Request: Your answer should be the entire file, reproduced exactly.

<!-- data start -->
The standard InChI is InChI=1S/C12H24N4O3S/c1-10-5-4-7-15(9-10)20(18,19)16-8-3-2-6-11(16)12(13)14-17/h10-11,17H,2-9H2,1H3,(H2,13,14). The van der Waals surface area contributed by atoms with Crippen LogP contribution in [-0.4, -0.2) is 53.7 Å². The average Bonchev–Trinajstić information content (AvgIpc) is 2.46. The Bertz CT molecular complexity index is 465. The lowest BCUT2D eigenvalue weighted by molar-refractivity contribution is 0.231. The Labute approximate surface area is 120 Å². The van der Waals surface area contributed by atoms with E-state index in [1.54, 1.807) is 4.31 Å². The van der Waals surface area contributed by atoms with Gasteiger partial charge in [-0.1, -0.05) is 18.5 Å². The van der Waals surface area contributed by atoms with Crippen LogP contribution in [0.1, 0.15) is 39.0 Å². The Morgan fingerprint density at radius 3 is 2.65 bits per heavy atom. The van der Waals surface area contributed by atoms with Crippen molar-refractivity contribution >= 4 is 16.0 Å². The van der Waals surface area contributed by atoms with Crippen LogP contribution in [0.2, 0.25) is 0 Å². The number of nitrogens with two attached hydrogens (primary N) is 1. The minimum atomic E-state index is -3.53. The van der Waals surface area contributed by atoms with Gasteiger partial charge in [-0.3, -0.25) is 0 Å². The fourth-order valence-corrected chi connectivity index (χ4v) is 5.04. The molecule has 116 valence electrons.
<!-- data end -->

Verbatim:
The standard InChI is InChI=1S/C12H24N4O3S/c1-10-5-4-7-15(9-10)20(18,19)16-8-3-2-6-11(16)12(13)14-17/h10-11,17H,2-9H2,1H3,(H2,13,14). The van der Waals surface area contributed by atoms with Crippen LogP contribution in [-0.4, -0.2) is 53.7 Å². The average Bonchev–Trinajstić information content (AvgIpc) is 2.46. The Bertz CT molecular complexity index is 465. The lowest BCUT2D eigenvalue weighted by molar-refractivity contribution is 0.231. The Labute approximate surface area is 120 Å². The van der Waals surface area contributed by atoms with E-state index in [1.54, 1.807) is 4.31 Å². The van der Waals surface area contributed by atoms with Gasteiger partial charge in [-0.1, -0.05) is 18.5 Å². The van der Waals surface area contributed by atoms with Crippen LogP contribution in [0.1, 0.15) is 39.0 Å². The Morgan fingerprint density at radius 3 is 2.65 bits per heavy atom. The van der Waals surface area contributed by atoms with Crippen molar-refractivity contribution >= 4 is 16.0 Å². The van der Waals surface area contributed by atoms with Crippen LogP contribution in [0.2, 0.25) is 0 Å². The number of nitrogens with two attached hydrogens (primary N) is 1. The minimum atomic E-state index is -3.53. The van der Waals surface area contributed by atoms with Gasteiger partial charge in [-0.3, -0.25) is 0 Å². The fourth-order valence-corrected chi connectivity index (χ4v) is 5.04. The molecule has 116 valence electrons.